Isaiah and Adam Smith: What the Hebrew prophet tells us about nationhood

Take one Jewish soul
Marinate in darkness,
Several decades.
Add a drop of light.
Light wins.

This is a poem by Rivka Glick entitled Recipe1. In one compressed stanza she sums up a lifetime of experience for the typical Diaspora Jew of the 20th and 21st centuries: murdered for who we are, having to have a suitcase packed just in case, hounded out of Europe (then and now), and most recently accused – after 350 years of contribution to this country – by the leader of the Labour Party, Jeremy Corbyn, of not having a sense of English irony.

I am not sure about English irony. In a recent international symposium on humour, we Jews came out top, followed by Hungary. I must say, speaking as a first-generation English person of Polish Jewish Holocaust survivor parentage, that the Hungarian Jews are a jolly lot (and their goulash is out of this world) but 'English irony' in the mouth of the likes of Jeremy Corbyn is more like hypocrisy most of the time.

ReutersPrince William made a highly successful visit to Israel.

And this is actually what the prophet Isaiah is telling us Jews at this time of year. During this warm-up period culminating in Rosh Hashanah, the birthday of the world which ushers in Jewish New Year, Isaiah's wonderful chapter 60, to be read in Shul on Shabbat, must be one of the most famous and beloved biblical passages ever:

'Arise, shine, for your light has come. And the glory of the Lord has shined upon you. For behold, darkness will cover the earth, and dense cloud the [other] peoples, but upon you will the Lord shine and his glory will be seen upon you.'

This is of course much better in the original Hebrew – every translation diminishes. But G-d addresses the Jewish people in the feminine, thus rendering the verses especially relevant to us women.

This has been a dreadful year for the Jewish community of the UK, the culmination of decades of hatred experienced from the institutions of this country, be it academia, the churches, the unions, the hard left media and now bursting open in the person of the Leader of the Opposition and his supporters.

However, there really is a light at the end of the tunnel. We have had Prince William visiting the State of Israel, laughing and joking with Israelis of every background in an impromptu walkabout in Tel Aviv's main street. William is the same age as the average person in Tel Aviv and his visit, plus the way he comes across as a person, augurs well for the future. On the whole Jews are less than positive about royalty – there is only one monarch for us, and he is invisible, although often experienced. But some of the words used by William on his trip appeared to be heart-felt. You got the feeling that he really did care about the future of the Jewish people and the State of Israel.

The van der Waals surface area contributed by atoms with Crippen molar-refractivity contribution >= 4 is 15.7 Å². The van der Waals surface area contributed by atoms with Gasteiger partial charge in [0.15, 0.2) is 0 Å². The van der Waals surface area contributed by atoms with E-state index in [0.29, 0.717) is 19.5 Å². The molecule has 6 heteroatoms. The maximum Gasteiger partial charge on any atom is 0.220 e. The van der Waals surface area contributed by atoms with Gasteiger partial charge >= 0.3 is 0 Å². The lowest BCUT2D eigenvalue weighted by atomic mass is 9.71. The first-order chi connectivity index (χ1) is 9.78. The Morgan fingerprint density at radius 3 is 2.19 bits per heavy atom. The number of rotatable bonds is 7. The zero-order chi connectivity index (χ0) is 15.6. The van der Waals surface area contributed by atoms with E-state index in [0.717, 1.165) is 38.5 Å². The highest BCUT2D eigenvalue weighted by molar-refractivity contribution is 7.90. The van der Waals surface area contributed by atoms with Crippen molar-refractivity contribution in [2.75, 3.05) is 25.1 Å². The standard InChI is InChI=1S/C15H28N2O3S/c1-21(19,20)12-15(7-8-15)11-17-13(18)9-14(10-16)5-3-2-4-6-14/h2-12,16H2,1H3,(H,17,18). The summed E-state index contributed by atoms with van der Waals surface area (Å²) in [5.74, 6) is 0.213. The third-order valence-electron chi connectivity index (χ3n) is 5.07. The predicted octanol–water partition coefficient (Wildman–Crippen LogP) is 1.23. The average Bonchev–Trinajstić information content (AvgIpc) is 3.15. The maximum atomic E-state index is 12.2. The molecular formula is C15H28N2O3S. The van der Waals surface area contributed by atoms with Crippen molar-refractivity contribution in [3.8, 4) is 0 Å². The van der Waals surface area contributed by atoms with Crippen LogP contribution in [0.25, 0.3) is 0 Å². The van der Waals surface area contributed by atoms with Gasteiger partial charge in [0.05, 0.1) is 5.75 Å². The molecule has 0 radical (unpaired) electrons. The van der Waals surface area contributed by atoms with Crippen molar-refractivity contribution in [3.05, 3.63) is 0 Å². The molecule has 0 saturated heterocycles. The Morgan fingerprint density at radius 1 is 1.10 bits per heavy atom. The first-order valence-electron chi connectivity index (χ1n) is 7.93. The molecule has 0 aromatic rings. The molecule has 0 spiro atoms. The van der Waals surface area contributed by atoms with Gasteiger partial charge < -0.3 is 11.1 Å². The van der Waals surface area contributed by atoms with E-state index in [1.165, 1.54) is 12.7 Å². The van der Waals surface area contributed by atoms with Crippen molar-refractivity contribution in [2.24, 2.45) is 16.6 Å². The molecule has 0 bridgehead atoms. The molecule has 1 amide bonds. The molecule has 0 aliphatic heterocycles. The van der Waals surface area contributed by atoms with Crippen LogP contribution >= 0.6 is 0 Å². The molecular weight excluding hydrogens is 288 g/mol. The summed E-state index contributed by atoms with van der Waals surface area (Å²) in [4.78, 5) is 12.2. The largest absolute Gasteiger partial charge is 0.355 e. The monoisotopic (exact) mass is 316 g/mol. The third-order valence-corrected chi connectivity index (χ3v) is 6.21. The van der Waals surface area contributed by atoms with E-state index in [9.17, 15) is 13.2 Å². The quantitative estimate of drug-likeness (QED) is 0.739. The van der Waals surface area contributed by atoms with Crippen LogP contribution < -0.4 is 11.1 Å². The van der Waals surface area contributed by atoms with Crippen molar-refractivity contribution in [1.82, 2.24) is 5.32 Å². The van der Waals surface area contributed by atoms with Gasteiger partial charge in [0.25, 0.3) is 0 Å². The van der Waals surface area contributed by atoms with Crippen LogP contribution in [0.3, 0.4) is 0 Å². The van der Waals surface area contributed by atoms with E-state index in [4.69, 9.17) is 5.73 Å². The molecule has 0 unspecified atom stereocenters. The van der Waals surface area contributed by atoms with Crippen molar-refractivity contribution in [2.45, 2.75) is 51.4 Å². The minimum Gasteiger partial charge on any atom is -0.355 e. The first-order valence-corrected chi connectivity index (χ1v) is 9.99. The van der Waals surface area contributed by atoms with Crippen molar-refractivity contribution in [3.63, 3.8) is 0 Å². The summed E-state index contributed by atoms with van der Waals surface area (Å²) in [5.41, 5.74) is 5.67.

Israel can look after herself – Isaiah says as much in his grand and ecstatic vision for the future of our people and our Land. It is the UK, and especially England, that seems to be floundering at present.

What can we remaining Anglo Jews, some of us with dual nationality, do for the country of our birth to help get her back on track again, without ourselves falling under? There appears to be a clue in our chapter. Still addressing the Jewish people in the feminine, G-d says: 'Lift your eyes about you and see. All of them are gathered and will come to you... Then you will see and be radiant. Your heart will be both anxious and expansive, for the affluence of the West shall be turned over to you and the wealth of nations shall come to you.'

If the last part of this quote is familiar, so it should be. It is the title of the famous book written in 1776 by one of the world's first economists, the Scot, Adam Smith.

The book lays out a philosophy of checks and balances and mutual self-help. And although obviously dated, it is interesting that Smith deliberately chose the title from one of the most poignantly beautiful passages in the Bible.

When a people loses its sense of nationhood, which England has been doing for at least 25 years, then the result is often the worst kind of entryism. This is what we see now, with the hard Left and the neo-Nazi Right of this country joining hands to pick on the smallest and least obtrusive part of the population – yes, us Jews, who make up a truly massive 0.3 per cent of the population. Globally, we only make up 0.2 per cent of the world population. Perhaps Corbyn feels that if 0.1 per cent of us were to leave, this would tilt the balance a bit more.

The problem is, most of that 0.1 per cent would leave for the one place we can really call 'home' – the State of Israel. This move would undoubtedly bring great benefits to the one Jewish country in the world, but is probably not at all what the hard Left and the neo-Nazis have in mind, given their express views on the Zionism which is as much as part of our own Jewish faith as Jesus is for the Church.

Let's finish on a high and hear the glorious sounds of next week's Haftorah passage as interpreted by Handel. Handel lived from 1685-1759 and spent most of his adult life in England, where he was supported in his work by Jewish philanthropists. The vast proportion of Handel's oratorios are devoted to specifically Jewish biblical subjects.

Adam Smith would have been aware of Handel's oratorio when, in his tribute to what the Jewish Bible has to offer, he entitled his economic masterpiece, The Wealth of Nations.

1 'Heartbeats II: Jewish writers at their best', edited by Shoshana Lepon, 2003, published Targum Press, distributed by Feldheim Publishers.

Dr Irene Lancaster is a Jewish academic, author and translator who has established university courses on Jewish history, Jewish studies and the Hebrew Bible.

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